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Succinate Promotes de novo Beige Fat Biogenesis


In mammals, adipose tissue has a crucial role in regulating systemic energy homeostasis. In addition to the disruption of the balance between food intake and energy expenditure, the disturbance of the balance between white adipose tissue and brown/beige adipose tissue can also cause obesity and subsequent metabolic diseases. White adipose tissue is a major energy reservoir and its unhealthy expansion often results in severe fat tissue dysfunction and induces undesirable ectopic fat deposition. Since brown/beige adipocytes can consume excess energy for thermogenesis, strategies for beige fat biogenesis have attracted much attention.  

As evolutionarily conserved mechanisms, hypothermia, exercise, and fasting is well known to induce beige fat generation in mammals. These systemic impacts could induce white adipocyte trans-differentiation into brown adipocytes, a process called “beiging”. It has also been reported that white and beige adipocytes are from common precursor cells (adipose tissue derived mesenchymal stem cells, ADSCs). However, to specifically promote the generation of beige adipocytes has been a long-lasting goal of the scientific community. 

A new study published in Proceedings of the National Academy of Sciences (USA) elegantly answered the question. As her Ph.D. dissertation, Dr. LIU Keli in the team of Drs. SHI Yufang and WANG Ying at the Shanghai Institute of Nutrition and Health, of Chinese Academy of Sciences discovered a critical role of Scd1 (stearoyl-coenzyme A desaturase 1) and succinate in regulating beige adipogenesis of adipose precursor cells, providing a new potential target for the treatment of obesity and related metabolic diseases. This finding was originated from analysis of mice with deficiency of Scd1, a rate-limiting enzyme for the synthesis of monounsaturated fatty acids.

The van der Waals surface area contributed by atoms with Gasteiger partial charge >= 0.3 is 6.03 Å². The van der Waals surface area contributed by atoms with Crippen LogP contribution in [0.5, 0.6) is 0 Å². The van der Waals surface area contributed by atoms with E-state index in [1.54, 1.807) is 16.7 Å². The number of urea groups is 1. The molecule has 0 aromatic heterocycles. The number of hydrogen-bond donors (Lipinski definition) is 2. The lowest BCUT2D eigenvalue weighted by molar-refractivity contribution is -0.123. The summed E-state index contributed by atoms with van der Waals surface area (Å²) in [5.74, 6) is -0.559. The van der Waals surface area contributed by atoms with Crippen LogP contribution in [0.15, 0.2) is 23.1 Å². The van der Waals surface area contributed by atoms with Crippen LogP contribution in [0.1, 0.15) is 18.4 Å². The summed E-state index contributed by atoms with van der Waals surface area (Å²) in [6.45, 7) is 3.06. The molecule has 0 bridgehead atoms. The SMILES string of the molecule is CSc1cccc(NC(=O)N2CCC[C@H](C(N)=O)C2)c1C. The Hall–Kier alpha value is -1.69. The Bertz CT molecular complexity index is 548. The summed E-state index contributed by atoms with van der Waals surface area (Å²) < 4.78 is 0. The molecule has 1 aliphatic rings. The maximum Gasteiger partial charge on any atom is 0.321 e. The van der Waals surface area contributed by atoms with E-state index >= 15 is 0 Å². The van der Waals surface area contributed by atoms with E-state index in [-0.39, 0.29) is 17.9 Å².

By generating a series of Scd1-related transgenic mice and performing various in vitro differentiation experiments, the team found a key role of mitochondrial complex II activity in dictating the beige adipogenesis of Scd1 deficient ADSCs. Specific deletion of Scd1 only in ADSCs was able to provide resistance to obesity and type 2 diabetes. Further analysis using metabolomics and transcriptomics analysis demonstrated that it was succinate that sharpened the activity of mitochondrial complex II and promoted the beige adipogenesis of ADSCs. More importantly, the addition of succinate in drinking water can augment the formation of beige fat in vivo, and thus protect mice from high-fat diet induced obesity. This study highlighted a new negative regulatory relationship between Scd1 and succinate during adipogenesis, holding great potentials for combating obesity. 

This research entitled “Scd1 controls de novo beige fat biogenesis through succinate-dependent regulation of mitochondrial complex II” was published online on Jan. 17th, 2020. It was a collaborative study by the Shanghai Institute of Nutrition and Health of the Chinese Academy of Sciences, Shanghai University of Science and Technology, and the First Affiliated Hospital of Soochow University. 

Succinate promotes beige adipogenesis of ADSCs. 
Scd1 deficient mice possess enriched beige adipocytes and resist metabolic stress. These effects are due to the upregulated formation of beige adipocytes generated from ADSCs. Mechanistically, Scd1 deficiency induces succinate accumulation and fuels the activities of mitochondrial complex II. More importantly, succinate supplement is sufficient to reorientate the fate of ADSCs to beige adipocytes. ADSCs, adipose tissue derived mesenchymal stem cells; Scd1, stearoyl-coenzyme A desaturase 1. 
(Image by Drs. SHI Yufang and WANG Ying's group)


Media Contact: 
WANG Jin (Ms.) 
Shanghai Institute of Nutrition and Health, 
Chinese Academy of Sciences 
Email: sibssc@sibs.ac.cn